Alabama prison conditions have been deemed unconstitutional after a Justice Department investigation. The investigation found conditions in Alabama’s prisons violate the Eighth Amendment of the Constitution, which prohibits cruel and unusual punishments.
the Southern Poverty Law Center sued the Alabama Department of Corrections, and a federal judge is forcing the prison system to make changes. Officials in Alabama now have until next week to make changes to the state’s problematic and unsettling prison system.
Awful and horrifying conditions are very apparent in the 2,600 photographs that were taken inside Alabama’s prisons for the investigation.
“The Alabama prison system killed my only son,” Betty Head said. Her 31-year-old son died after trying to hang himself in a dilapidated Alabama jail cell block. Billy Thornton, Betty Head’s son, was only months away from finishing his six-year sentence. Billy was mentally ill, and according to other inmates who spoke with Betty Head, he would cry for help but was consistently ignored.
Billy’s suicide while imprisoned isn’t entirely shocking, considering Alabama prisons have the highest suicide rate in the country. It’s three times the national average.
Maria Morris, of the Southern Poverty Law Center, said that “things are really out of control and need to be reined in.”
Morris also said that mentally ill inmates, even inmates on suicide watch, were being held in solitary confinement, with very little contact with officers. “What that basically means is they’re warehousing them. They’re sticking them into segregation units and letting them suffer.”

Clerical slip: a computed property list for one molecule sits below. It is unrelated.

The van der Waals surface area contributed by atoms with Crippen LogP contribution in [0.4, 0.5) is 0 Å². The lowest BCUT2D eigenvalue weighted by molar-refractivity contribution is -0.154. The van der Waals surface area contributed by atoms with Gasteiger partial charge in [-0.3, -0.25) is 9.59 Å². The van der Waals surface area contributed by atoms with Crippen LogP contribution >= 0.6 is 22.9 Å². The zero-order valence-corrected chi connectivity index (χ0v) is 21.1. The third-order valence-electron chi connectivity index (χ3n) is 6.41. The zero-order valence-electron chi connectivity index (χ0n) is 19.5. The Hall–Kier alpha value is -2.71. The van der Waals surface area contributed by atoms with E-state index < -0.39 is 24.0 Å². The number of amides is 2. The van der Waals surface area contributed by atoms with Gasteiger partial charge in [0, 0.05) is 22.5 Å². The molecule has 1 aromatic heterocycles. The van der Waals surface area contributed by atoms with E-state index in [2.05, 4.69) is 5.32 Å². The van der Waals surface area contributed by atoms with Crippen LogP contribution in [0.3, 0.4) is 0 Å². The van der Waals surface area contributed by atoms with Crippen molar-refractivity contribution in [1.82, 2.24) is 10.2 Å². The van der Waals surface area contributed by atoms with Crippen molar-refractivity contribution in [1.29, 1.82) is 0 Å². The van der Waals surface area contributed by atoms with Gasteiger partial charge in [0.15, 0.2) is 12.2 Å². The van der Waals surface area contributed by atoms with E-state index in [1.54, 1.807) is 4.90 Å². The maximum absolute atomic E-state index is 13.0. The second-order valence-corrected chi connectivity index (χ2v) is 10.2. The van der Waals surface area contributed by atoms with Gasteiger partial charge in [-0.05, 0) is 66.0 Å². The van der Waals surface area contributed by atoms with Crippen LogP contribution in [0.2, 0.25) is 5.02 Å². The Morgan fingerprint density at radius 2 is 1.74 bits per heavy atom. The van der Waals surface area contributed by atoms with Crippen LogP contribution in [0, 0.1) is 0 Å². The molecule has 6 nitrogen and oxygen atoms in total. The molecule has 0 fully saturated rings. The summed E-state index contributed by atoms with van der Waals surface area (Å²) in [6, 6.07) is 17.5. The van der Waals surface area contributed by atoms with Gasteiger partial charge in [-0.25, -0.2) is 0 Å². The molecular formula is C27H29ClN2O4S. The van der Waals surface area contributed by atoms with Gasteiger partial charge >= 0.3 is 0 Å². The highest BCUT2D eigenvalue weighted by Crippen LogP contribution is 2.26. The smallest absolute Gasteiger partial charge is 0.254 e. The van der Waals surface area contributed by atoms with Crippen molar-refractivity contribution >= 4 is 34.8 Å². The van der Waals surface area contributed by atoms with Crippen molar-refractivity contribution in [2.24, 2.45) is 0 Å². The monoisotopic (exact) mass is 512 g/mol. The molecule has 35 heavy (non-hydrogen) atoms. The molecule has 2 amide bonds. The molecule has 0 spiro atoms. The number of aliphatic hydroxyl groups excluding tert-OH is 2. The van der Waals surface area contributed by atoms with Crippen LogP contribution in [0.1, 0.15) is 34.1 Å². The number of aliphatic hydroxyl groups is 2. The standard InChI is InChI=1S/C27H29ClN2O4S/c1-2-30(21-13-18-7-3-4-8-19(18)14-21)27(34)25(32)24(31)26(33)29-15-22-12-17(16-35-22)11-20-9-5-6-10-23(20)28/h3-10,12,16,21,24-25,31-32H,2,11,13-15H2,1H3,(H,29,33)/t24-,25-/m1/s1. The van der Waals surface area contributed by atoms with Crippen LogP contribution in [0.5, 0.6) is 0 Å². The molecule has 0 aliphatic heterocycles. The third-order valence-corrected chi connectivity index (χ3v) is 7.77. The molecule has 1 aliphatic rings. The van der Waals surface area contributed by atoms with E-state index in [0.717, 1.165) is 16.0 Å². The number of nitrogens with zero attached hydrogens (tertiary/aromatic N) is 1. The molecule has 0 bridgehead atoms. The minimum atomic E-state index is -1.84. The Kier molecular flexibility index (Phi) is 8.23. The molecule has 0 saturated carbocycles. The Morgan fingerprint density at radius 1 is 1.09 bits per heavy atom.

And it’s not just those suffering from mental illness that are suffering, either. The Justice Department investigation, that lasted two years, found conditions that are unconstitutional throughout the entire Alabama prison system, and an “excessive amount of violence, sexual abuse, and prisoner deaths” happen on a regular basis. The detailed report outlines cases of inmate deaths, rapes, extortion of prisoners’ families, and a lot of contraband drugs and weapons.
The investigation also revealed evidence that officials are deliberately indifferent to the risk of harm. The state has apparently been aware of these issues dating back to the 1970’s, and not much of anything has changed.
One Alabama prison worker, who has asked to remain anonymous out of fear of being fired, said the situation is dismal. “We need more mental health workers. We need more officers,” this worker said. “More people are going to die.”
Prison officials said that there are about 1,400 officers to oversee the prison population of 16,000. That’s half of what’s needed. But Jeff Dunn, the commissioner of the Alabama Department of Corrections, said that $125 million has already been allocated to increase staffing levels, curb violence, and increase attention to inmates’ mental health. According to Dunn, “In the last couple of years, we’ve seen, first of all, the coming together of several partners who are committed to fixing this.”